Rush for the UK’s first cash Lifetime ISA | will never contact you by phone to sell you any financial product. Any calls like this are not from Moneyfacts. Emails sent by will always be from Be Scamsmart.

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Published: 25/10/2017

The Lifetime ISA (LISA) was officially launched in April this year, but it was only in June that a cash version became available. Until that point, savers could only invest in stocks & shares if they wanted to benefit from the Government top-up, so it's little wonder that they've been clamouring to open the cash version in the months since – and they've been doing so in their thousands.

First-time buyer boost

Figures from Skipton Building Society show that over 42,000 people have now opened a cash LISA since it was launched, as younger savers seek to build their pot for a first home or retirement. However, it's proving particularly popular among first-time buyers: 86% of Skipton's customers opened the LISA to save towards their first home, with 34% of 18-24 year olds expecting to save for one-two years before buying, and 41% expecting to buy in three-five years' time.

"This sends a real signal of intent from our younger members that despite increasing house prices and squeezes on our wallets they are making a determined effort to get the keys to their first home," said Kris Brewster, head of Products at Skipton Building Society, "and we are pleased to offer a product that is helping to encourage future homeowners to save towards this significant milestone.

"Since launching the UK's first cash Lifetime ISA in June, there continues to be a high level of interest in the product. We believe it could make a real difference to a new generation of savers, not only in helping them get a foot on the property ladder, but providing them with another option to help them save for their future too – and all tax-free."

Is the cash LISA right for you?

Skipton's LISA allows up to £4,000 to be deposited per year (as per LISA rules), can be opened online and pays a rate of 0.50%. That may not sound like a lot, but it isn't about the rate – the real draw of the LISA is the 25% Government bonus, which means that if you invest the full £4,000 each year, it'll be topped up to £5,000.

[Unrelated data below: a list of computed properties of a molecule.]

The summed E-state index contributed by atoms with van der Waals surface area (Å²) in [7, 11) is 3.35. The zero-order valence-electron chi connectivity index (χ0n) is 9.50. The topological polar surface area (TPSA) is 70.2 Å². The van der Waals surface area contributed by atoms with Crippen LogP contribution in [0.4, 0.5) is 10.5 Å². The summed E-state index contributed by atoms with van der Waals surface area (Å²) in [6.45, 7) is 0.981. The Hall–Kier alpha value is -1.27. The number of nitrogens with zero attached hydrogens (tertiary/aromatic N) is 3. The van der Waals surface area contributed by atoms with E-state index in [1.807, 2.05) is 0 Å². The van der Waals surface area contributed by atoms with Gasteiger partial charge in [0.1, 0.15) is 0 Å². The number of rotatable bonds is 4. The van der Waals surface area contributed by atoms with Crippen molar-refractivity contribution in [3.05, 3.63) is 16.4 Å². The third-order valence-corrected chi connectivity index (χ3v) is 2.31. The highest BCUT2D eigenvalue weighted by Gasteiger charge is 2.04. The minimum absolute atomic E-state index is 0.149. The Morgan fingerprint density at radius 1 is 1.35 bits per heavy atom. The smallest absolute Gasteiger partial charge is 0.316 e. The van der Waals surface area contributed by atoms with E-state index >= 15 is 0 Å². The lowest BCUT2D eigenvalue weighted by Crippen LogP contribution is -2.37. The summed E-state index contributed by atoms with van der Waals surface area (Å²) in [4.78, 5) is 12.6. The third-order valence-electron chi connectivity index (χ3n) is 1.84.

This could go a long way to helping you buy your first home. Skipton's calculations show that a 25-year-old who maximised the annual contribution for eight years could have a pot of £40,776 by the time they're 33, higher than the average first-time buyer deposit and potentially bringing your dream of homeownership even closer. As an added bonus, savers who then decide to take out a first mortgage with Skipton will receive £250 cashback, which could be a great help when all those moving costs start adding up.

However, while it's certainly got a lot of benefits, the interest rate could be a drawback for some. Indeed, it doesn't even come close to the current rate of inflation, which means that your savings are technically being eroded in real terms. That's why a lot of people could be tempted by a stocks & shares LISA instead, particularly those who are thinking truly long-term and wish to build a pension pot.

This kind of LISA still comes with the Government bonus, but the potential returns could be far higher. Stocks & shares ISAs continually outperform their cash-based counterparts, and although the risks are far higher, they could be worth considering for someone with a long-term view, as you'll have plenty of time to weather any volatility in the market. Just make sure you seek professional advice before you take the plunge, and if you're not comfortable with risk – or you're only looking to save in the short-term – the cash LISA should still be considered.


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